“The declaration of internal conflict worries me enormously,” said Katherine Casanova, a 28-year-old social worker who said her family had recently been attacked by armed men near Guayaquil. “Although in the midst of pain I want to cling to something that makes me feel a modicum of security, I fear the repercussions of declaring an internal conflict, of militarizing. It will probably be my people who, once more, are among the dead.”
Mr. Noboa’s declaration came on the heels of a proposed referendum that would lengthen sentences for crimes like murder and arms trafficking, target money launderers and create a special court system to protect judges.
Many have compared Mr. Noboa’s proposed referendum and enhanced security moves to President Nayib Bukele’s autocratic campaign in El Salvador against drug gangs — a comparison Mr. Noboa has made himself.
The government’s measures are “much more aggressive” than previous steps to quell gang violence, said Fernando Carrión of the Latin American Faculty for Social Sciences, a regional research and analysis group, who studies violence and drug trafficking.
“The population looks favorably on this decision,” he said, but added that tackling such large and entrenched gangs would be challenging.
Drawing the military into the conflict, experts said, could lead to prolonged violence and bloodshed, as it did in Colombia, where Plan Colombia, a U.S.-backed policy that took hold some 20 years ago, has been criticized for treating much of the population as internal enemies.
“The situation could go on, and get worse, a situation that has already reached the worst point in its history,” said Glaeldys González, a fellow at the International Crisis Group, a nonprofit think tank, who focuses on Ecuador.
“What I see as more worrisome,’’ she added, “is the president’s declaration of an internal armed conflict — the question is how that is going to translate into practice.’’
“Who will be classified as a ‘terrorist’ or a member of a ‘terrorist group’?’’ Ms. González said. “It’s an open question, and the armed forces seem to have discretion over who are the targets.”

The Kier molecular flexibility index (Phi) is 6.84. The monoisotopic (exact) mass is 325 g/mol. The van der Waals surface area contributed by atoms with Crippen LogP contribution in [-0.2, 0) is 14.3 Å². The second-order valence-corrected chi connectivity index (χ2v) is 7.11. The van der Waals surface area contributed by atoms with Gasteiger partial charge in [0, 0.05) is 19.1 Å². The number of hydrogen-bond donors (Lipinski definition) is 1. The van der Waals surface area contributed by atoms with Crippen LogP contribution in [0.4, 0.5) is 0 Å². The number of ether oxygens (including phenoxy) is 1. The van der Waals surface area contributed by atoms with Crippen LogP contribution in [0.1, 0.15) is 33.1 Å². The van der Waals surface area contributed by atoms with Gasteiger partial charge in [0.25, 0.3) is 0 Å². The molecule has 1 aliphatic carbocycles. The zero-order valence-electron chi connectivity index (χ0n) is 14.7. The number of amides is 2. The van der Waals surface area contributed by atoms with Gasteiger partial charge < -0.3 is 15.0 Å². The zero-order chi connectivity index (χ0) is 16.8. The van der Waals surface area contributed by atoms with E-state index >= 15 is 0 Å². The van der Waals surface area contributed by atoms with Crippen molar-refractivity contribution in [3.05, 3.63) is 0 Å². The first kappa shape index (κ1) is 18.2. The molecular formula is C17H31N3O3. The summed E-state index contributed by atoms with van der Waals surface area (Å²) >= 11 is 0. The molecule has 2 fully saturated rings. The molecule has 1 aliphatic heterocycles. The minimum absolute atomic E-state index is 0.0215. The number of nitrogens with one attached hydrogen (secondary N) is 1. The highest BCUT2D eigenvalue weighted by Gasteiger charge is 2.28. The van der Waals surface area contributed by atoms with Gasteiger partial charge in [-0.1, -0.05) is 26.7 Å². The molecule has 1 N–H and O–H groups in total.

On Wednesday, even as the streets grew mostly quiet, the country’s prisons had not yet been secured, with dozens of guards and staff still held hostage, according to the prison authorities.
As gangs have proliferated, the country’s crumbling prisons have served as their headquarters and recruiting centers. About one-fourth of the country’s 36 prisons are believed to be controlled by gangs.
Mr. Macías, the leader of a group called Los Choneros, disappeared on Sunday from the Guayaquil prison that his gang mostly controls. Fabricio Colón Pico, the leader of another gang, Los Lobos, went missing early Tuesday from a prison in the central city of Riobamba. Both men were still at large on Wednesday.
On the streets, people were divided over the government’s vow to confront the gangs and retake control of prisons that have been incubators of so much of the country’s upheaval.
“I’m scared, I’m anxious,” said María José Chancay, a music producer in Guayaquil, whose friend, Mr. Gallardo, died while caught in crossfire on Tuesday. “I feel that the measures taken by the authorities are not going to do any good and are going to bring more violence.’’
But others said the government needed to take a firm hand if the country was going to stop the bloodshed. Videos posted on Wednesday and shared on social media showed shoppers in a grocery store in Guayaquil clapping and cheering as a procession of soldiers entered.
“I have mixed feelings” about the security measures said Ms. Ortega, the schoolteacher. “I must admit that even though it is terrifying, I am relieved. And I feel horrible for thinking and feeling that.”
José María León Cabrera contributed reporting from Quito, Ecuador, and Thalíe Ponce from Guayaquil, Ecuador.